4. ^ "National Semiconductor Staff Scientist Bob Pease Named To Electrical Engineering Hall Of Fame" (Press release). National Semiconductor. October 21, 2002. Archived from the original on January 15, 2003.
  5. ^ Robert A. Pease (December 1984). "A new Fahrenheit temperature sensor". IEEE Journal of Solid-State Circuits. 19 (6): 971–977. Bibcode:1984IJSSC..19..971P. doi:10.1109/JSSC.1984.1052253. S2CID 43707191.
  6. ^ a b "Remembering Bob Pease". National Semiconductor. Archived from the original on 2011-06-23. Retrieved 27 June 2021. After attending Northfield Mount Herman High School in Massachusetts, Bob earned a Bachelor of Science degree in electrical engineering from MIT in 1961 and started working at George A. Philbrick Researches....
  7. ^ Cassidy, Mike (April 20, 2009). "Departure of chip-design legend Bob Pease prompts outpouring in valley". San Jose Mercury News. Archived from the original on September 24, 2012. Retrieved 2010-07-15.
  8. ^ Rako, Paul (March 19, 2009). "National Semiconductor lays off Bob Pease". Anablog - Blog on EDN. EDN. Archived from the original on 2009-03-20. Retrieved 27 June 2021. I bet you thought that RAP was immune to layoffs. So did I.
  9. ^ Gawel, Richard (June 21, 2011). "An English Major Remembers An Analog Giant". Electronic Design. Penton Media, Inc. Archived from the original on June 25, 2011. Retrieved 2011-06-21.
  10. ^ Lowdermilk, W. H.; Brothers, L. J. (6 September 2017). "Accelerator-Detector Complex for Photonuclear Detection of Hidden Explosives Final Report Crada No. Tc2065.0". doi:10.2172/1396209. OSTI 1396209 – via www.osti.gov. {{cite journal}}: Cite journal requires |journal= (help)[permanent dead link]
  11. ^ "Counter-Terrorism". 2 August 2008. Archived from the original on 2 August 2008.{{cite web}}: CS1 maint: bot: original URL status unknown (link)
  12. ^ "Valley Forge Composite Technologies Inc.: Private Company Information". Bloomberg.
  13. ^ "UC Alum Develops Anti-Terror Detection Technology". www.uc.edu.
  14. ^ arXiv, Emerging Technology from the. "A New Way to Deal with the Cargo Container Security Problem".
  15. ^ "Bob-Pease--His-last-challenge--Part-two". Archived from the original on 2017-12-01. Retrieved 2017-11-19.
  16. ^ a b TARANOVICH, STEVE (17 June 2013). "Bob Pease: A tribute to his last challenge– "What's all this voltage reference stability stuff?" Part one". Retrieved 6 May 2023.
  17. ^ "Bob Pease: His last challenge, Part three–The precision resistor". 4 October 2013. Retrieved 6 May 2023.
  18. ^ TARANOVICH, STEVE (7 October 2013). "More on Pease's precision resistor article". Retrieved 6 May 2023.
  19. ^ Mattera, Lucinda (September 13, 2004). "Hall-Of-Famers Ponder The Future Of Electronics Engineering". Electronic Design News. Archived from the original on November 16, 2009. Retrieved 2010-07-15.
  20. ^ Pease, Bob. "Pease Porridge column". Electronic Design. Archived from the original on 2004-05-23. Retrieved 2010-07-15.
  21. ^ a b Desposito, Joseph. "Bob Pease Remembered For Pease Porridge And A Whole Lot More". Electronic Design. Penton Media, Inc. Archived from the original on 2011-06-23. Retrieved 2011-06-21.
  22. ^ Schneiderman, Ron. "Robert A. Pease: Passionate, Talented Guru And Maverick". Electronic Design. Penton Media, Inc. Archived from the original on 2010-01-02. Retrieved 2011-06-21.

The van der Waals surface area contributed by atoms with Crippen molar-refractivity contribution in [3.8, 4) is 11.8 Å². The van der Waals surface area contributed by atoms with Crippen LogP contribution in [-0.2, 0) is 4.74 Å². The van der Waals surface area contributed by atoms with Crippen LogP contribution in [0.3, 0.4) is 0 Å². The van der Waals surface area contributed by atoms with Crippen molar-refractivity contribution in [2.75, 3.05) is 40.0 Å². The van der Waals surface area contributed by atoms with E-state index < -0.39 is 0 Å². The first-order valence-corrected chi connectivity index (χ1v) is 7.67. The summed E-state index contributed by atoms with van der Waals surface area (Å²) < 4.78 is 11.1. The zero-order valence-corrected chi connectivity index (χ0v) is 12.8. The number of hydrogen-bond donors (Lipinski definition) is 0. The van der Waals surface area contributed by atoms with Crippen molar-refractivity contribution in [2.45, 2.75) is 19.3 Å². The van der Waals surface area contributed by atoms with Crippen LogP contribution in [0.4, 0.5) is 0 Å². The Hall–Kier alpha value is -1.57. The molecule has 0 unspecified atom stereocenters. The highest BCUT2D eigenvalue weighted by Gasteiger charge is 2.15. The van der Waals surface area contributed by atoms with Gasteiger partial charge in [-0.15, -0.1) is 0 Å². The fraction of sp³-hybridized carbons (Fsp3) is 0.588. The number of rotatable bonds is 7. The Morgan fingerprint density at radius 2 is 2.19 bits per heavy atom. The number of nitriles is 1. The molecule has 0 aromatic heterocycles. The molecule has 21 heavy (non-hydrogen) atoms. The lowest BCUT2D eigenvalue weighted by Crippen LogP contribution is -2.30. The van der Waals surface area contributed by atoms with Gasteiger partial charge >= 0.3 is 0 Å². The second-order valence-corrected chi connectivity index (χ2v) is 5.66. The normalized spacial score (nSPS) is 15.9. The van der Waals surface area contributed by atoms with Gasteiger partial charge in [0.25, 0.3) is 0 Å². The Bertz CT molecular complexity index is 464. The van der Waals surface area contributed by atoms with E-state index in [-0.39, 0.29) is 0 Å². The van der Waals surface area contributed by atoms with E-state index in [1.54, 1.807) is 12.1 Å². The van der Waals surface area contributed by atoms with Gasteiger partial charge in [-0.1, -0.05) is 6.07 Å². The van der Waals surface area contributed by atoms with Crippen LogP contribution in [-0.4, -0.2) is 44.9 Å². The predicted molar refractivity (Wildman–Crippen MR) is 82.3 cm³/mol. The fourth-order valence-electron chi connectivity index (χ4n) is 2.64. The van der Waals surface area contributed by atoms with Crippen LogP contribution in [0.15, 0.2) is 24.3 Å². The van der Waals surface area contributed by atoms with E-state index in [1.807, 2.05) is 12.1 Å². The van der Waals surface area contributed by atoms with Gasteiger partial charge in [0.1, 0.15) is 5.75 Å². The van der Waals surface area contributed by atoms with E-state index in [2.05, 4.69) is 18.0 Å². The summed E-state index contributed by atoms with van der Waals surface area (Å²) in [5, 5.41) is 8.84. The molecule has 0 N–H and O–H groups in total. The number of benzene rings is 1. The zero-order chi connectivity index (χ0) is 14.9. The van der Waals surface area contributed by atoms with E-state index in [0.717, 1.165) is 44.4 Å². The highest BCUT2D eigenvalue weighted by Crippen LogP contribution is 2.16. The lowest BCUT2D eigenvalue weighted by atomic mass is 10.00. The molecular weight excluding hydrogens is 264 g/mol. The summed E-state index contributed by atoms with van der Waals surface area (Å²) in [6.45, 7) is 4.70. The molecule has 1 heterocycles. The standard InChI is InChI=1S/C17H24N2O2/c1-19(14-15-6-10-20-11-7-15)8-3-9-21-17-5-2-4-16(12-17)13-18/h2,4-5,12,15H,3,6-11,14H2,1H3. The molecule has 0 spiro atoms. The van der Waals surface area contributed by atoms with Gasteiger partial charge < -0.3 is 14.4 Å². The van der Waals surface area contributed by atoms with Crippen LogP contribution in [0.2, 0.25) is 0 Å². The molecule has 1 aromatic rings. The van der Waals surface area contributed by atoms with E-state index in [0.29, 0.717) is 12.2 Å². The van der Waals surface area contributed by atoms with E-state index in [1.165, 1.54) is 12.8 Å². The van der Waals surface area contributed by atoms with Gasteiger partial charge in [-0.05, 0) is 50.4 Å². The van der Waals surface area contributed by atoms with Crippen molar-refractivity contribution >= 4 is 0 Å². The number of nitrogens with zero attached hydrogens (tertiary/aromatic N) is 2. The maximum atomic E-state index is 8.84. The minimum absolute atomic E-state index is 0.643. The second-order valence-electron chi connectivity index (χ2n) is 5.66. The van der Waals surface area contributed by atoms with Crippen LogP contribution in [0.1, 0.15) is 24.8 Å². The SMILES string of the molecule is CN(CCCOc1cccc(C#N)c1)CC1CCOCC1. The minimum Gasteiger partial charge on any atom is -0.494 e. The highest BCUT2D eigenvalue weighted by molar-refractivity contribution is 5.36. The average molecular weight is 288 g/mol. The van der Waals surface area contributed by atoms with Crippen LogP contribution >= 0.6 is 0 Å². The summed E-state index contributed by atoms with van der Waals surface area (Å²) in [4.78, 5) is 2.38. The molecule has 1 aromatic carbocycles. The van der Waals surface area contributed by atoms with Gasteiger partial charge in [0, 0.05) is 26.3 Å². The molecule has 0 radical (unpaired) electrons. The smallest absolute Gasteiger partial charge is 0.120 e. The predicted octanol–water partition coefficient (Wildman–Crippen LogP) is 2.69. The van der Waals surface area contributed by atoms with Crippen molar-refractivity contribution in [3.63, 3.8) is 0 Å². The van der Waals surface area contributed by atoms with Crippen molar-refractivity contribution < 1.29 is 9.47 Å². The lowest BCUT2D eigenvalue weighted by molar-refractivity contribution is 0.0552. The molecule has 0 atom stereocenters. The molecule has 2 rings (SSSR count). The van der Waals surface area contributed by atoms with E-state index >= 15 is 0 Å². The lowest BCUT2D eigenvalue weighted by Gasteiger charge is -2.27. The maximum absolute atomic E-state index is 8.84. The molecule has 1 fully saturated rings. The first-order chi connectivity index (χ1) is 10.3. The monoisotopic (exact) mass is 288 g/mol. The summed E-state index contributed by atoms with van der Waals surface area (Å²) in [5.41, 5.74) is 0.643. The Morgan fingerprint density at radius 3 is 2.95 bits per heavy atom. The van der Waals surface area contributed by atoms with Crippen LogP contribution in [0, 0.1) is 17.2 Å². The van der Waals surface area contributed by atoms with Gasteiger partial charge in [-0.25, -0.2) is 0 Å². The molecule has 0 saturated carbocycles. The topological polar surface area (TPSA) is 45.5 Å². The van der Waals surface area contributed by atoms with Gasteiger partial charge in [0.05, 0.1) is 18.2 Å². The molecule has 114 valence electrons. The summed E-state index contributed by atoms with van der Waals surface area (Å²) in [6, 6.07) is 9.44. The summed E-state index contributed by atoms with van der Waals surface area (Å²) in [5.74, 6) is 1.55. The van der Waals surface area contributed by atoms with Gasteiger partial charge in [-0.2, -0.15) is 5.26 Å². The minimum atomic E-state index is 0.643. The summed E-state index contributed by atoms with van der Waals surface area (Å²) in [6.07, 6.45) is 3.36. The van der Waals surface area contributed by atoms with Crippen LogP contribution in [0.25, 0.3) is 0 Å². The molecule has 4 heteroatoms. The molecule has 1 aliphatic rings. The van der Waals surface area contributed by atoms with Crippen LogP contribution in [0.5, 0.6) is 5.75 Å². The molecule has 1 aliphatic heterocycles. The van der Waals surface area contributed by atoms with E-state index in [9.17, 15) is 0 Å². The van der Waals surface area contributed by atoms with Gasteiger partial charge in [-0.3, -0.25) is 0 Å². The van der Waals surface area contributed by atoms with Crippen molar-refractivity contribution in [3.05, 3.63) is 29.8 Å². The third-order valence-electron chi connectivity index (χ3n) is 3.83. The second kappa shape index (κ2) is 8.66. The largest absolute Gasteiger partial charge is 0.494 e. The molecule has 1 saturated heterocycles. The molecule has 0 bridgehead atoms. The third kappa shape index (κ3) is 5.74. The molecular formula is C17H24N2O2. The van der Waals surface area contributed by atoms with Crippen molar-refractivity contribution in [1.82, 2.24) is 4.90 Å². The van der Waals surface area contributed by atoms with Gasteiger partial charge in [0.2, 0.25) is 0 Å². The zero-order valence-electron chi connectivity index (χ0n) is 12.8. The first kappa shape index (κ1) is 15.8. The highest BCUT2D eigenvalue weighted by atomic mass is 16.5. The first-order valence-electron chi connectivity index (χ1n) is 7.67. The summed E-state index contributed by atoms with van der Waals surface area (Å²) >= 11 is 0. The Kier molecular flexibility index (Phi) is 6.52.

23. ^ a b Schweber, Bill (June 20, 2011). "Analog expert Bob Pease dies in accident". EE Times. Archived from the original on 2011-06-22. Retrieved 2011-06-20.
  24. ^ Desposito, Joseph (June 19, 2011). "Bob Pease Killed in Car Crash". Electronic Design. Archived from the original on June 2, 2012. Retrieved June 22, 2012.
  25. ^ a b Rako, Paul (June 20, 2011). "Analog engineering legend Bob Pease killed in car crash". Electronic Design News. UBM Electronics. Archived from the original on July 11, 2011. Retrieved 2011-06-21.
  26. ^ Rako, Paul, ed. (June 20, 2011). "Analog engineering legend Bob Pease remembered". Electronic Design News. UBM Electronics. Archived from the original on 2012-03-08. Retrieved 2011-06-21.
  27. ^ Szczys, Mike (June 21, 2011). "The passing of Bob Pease". Hack a Day. Retrieved 2011-06-21.
  28. ^ a b Rako, Paul (2016-06-16). "Honoring the late analog great Bob Pease". EDN. Archived from the original on 2020-07-15. Retrieved 27 June 2021. Notorious analog engineer Bob Pease died five years ago, on June 18, 2011. His passing was all the more tragic since he died driving home from a remembrance for fellow analog great Jim Williams. Although it was a Saturday, Bob had come to the service from his office at National Semiconductor, now Texas Instruments.
  29. ^ National Semiconductor. "National Remembers Legendary Analog Expert Bob Pease". PR Newswire. UBM plc. Archived from the original on 2016-03-03. Retrieved 27 June 2021. Among the products Pease designed are temperature-voltage frequency converters used in groundbreaking medical research expeditions to Mt. Everest in the 1980s. He also designed a seismic pre-amplifier chip used to measure lunar ground tremors in the U.S. Apollo moon landing missions. Among his more memorable designs are the LM331 voltage-to-frequency converter and the LM337 adjustable voltage regulator....Pease's reputation grew as he shared the secrets of analog design with engineers around the world through National's Analog Seminars. His passion for sharing information knew no bounds. He worked long hours, answering phone calls and emails from anyone with questions about analog design: customer, student, veteran engineer – it didn't matter....National Fellow Dennis Monticelli remembers Pease as a helpful colleague and friend. "We go way back to my days as a green engineer when his gregarious personality and sheer knowledge drew me in. Bob was always generous with his time and never forgot what interested you whether work-related or not. He could multi-task like no other, yet also dive deep and narrow into esoteric areas.